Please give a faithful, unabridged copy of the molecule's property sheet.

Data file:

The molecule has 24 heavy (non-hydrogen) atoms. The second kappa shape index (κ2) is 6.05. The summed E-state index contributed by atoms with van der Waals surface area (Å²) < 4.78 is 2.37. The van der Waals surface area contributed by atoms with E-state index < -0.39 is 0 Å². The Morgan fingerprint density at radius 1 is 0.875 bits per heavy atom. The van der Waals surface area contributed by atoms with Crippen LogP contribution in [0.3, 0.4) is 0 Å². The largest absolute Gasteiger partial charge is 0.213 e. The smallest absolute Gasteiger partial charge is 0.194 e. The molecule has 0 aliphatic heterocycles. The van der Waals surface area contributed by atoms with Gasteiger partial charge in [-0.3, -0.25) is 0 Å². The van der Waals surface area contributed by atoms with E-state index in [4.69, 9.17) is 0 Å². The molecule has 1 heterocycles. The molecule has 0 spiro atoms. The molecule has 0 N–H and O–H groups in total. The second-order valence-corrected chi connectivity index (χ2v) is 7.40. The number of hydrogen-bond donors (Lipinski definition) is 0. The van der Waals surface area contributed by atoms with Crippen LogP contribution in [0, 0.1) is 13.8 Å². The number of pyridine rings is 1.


The molecule has 24 heavy (non-hydrogen) atoms. The second kappa shape index (κ2) is 6.05. The summed E-state index contributed by atoms with van der Waals surface area (Å²) < 4.78 is 2.37. The van der Waals surface area contributed by atoms with E-state index < -0.39 is 0 Å². The Morgan fingerprint density at radius 1 is 0.875 bits per heavy atom. The van der Waals surface area contributed by atoms with Crippen LogP contribution in [0.3, 0.4) is 0 Å². The largest absolute Gasteiger partial charge is 0.213 e. The smallest absolute Gasteiger partial charge is 0.194 e. The molecule has 0 aliphatic heterocycles. The van der Waals surface area contributed by atoms with Gasteiger partial charge in [-0.3, -0.25) is 0 Å². The van der Waals surface area contributed by atoms with E-state index in [4.69, 9.17) is 0 Å². The molecule has 1 heterocycles. The molecule has 0 spiro atoms. The molecule has 0 N–H and O–H groups in total. The second-order valence-corrected chi connectivity index (χ2v) is 7.40. The number of hydrogen-bond donors (Lipinski definition) is 0. The van der Waals surface area contributed by atoms with Crippen LogP contribution in [0, 0.1) is 13.8 Å². The number of pyridine rings is 1.